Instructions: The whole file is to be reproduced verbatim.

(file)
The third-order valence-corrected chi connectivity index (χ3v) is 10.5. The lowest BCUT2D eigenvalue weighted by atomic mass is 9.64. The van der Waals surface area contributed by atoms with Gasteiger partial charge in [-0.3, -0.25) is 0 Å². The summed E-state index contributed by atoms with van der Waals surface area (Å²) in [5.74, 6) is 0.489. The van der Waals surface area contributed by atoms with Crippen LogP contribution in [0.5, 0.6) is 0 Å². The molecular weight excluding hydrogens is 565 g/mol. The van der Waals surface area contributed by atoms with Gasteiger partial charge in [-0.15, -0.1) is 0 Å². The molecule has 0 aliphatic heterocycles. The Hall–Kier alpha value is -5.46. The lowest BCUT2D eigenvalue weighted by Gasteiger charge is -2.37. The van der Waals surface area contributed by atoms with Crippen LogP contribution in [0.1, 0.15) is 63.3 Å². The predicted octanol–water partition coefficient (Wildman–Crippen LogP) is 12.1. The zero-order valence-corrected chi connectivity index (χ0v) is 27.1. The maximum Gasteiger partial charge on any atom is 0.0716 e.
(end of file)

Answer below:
The third-order valence-corrected chi connectivity index (χ3v) is 10.5. The lowest BCUT2D eigenvalue weighted by atomic mass is 9.64. The van der Waals surface area contributed by atoms with Gasteiger partial charge in [-0.3, -0.25) is 0 Å². The summed E-state index contributed by atoms with van der Waals surface area (Å²) in [5.74, 6) is 0.489. The van der Waals surface area contributed by atoms with Crippen LogP contribution in [0.5, 0.6) is 0 Å². The molecular weight excluding hydrogens is 565 g/mol. The van der Waals surface area contributed by atoms with Gasteiger partial charge in [-0.15, -0.1) is 0 Å². The molecule has 0 aliphatic heterocycles. The Hall–Kier alpha value is -5.46. The lowest BCUT2D eigenvalue weighted by Gasteiger charge is -2.37. The van der Waals surface area contributed by atoms with Crippen LogP contribution in [0.1, 0.15) is 63.3 Å². The predicted octanol–water partition coefficient (Wildman–Crippen LogP) is 12.1. The zero-order valence-corrected chi connectivity index (χ0v) is 27.1. The maximum Gasteiger partial charge on any atom is 0.0716 e.